What the Lead Link Does NOT Do

  • Assign or direct work (i.e. tell others what to do). Instead, Lead Link should request projects, or prioritize those projects, or ask questions like, “what are you prioritizing over this?” “what’s in your way?” or “how can I help?”
  • Decide for others; or approve/bless/veto decisions. Instead, Lead Link should say, “I don’t have the authority to decide that for you.” Optionally, they could add, “…if you want to hear my opinion, I’m happy to share it, but it’s just my opinion. Use it as data to make your decision.”
  • Solve others’ tensions or problems for them. Instead, if someone presents a problem, ask, “So, what do you need?” Don’t take the bait to heroically take responsibility for resolving their issue. Offer suggestions or pathways, but don’t on a next-action or project for a tension that someone else raises.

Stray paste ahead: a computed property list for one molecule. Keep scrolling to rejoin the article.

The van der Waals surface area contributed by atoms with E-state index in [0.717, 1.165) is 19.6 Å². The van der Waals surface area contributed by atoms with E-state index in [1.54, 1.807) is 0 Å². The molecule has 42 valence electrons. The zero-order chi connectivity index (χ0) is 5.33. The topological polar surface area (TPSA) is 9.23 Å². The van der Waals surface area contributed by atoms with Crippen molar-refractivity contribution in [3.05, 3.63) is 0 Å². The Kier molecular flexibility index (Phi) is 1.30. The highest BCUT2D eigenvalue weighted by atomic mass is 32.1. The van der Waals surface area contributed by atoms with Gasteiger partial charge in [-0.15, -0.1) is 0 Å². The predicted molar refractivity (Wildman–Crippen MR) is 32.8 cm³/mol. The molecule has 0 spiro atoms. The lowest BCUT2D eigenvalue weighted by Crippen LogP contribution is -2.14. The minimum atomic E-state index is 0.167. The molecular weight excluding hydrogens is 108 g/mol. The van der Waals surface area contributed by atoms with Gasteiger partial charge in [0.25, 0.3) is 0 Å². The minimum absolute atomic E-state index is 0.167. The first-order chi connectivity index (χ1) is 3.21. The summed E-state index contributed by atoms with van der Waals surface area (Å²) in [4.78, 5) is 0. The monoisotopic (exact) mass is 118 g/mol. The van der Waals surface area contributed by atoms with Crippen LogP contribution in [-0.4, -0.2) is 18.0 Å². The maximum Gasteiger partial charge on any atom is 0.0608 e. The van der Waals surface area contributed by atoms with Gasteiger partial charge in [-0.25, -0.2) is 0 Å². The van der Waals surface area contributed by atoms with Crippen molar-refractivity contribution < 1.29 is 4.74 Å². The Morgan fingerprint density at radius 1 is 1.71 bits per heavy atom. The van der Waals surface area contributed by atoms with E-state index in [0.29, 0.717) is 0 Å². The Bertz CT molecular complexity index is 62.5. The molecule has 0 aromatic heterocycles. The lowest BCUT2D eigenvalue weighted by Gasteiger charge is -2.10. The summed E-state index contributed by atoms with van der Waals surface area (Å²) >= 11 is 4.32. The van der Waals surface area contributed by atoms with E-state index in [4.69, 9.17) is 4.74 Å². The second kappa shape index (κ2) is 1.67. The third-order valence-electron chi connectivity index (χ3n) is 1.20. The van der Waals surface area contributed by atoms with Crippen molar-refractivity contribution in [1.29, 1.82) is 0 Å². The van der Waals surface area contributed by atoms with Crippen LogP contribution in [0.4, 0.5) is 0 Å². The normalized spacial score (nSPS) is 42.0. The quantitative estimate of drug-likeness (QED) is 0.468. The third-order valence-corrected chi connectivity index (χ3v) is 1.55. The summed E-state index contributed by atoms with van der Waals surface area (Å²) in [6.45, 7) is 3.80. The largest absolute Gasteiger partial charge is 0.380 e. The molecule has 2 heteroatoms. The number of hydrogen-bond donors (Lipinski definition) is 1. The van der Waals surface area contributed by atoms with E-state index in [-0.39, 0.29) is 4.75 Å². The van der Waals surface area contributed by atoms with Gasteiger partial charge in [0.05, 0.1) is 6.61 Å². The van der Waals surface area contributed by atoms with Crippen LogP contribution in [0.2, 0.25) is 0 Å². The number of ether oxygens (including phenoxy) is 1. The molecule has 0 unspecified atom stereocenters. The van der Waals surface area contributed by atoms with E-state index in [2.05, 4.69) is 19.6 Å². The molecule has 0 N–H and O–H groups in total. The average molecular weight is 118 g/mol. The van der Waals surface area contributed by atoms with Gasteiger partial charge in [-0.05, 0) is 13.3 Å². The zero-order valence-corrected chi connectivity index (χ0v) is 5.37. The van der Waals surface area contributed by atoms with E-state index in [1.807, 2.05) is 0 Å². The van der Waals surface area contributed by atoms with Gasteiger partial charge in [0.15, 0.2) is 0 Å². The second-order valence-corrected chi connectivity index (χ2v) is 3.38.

• Hiring, firing, or setting compensation for circle members. Instead, the organization should have policies for these functions that don’t involve the Lead Link (examples can be found in the Holacracy “App Store”). The Lead Link can remove someone from a role in the circle, but it’s more like a coach removing a player from a game, not the team/roster.
  • A lot of work in the circle — Lead Link is a part-time job. Instead, being a Lead Link should only take up about 10% of the person’s time. The other 90% will be in other roles. If someone is spending more than 10%, it’s likely they’re doing work that needs to be captured by proposing new roles.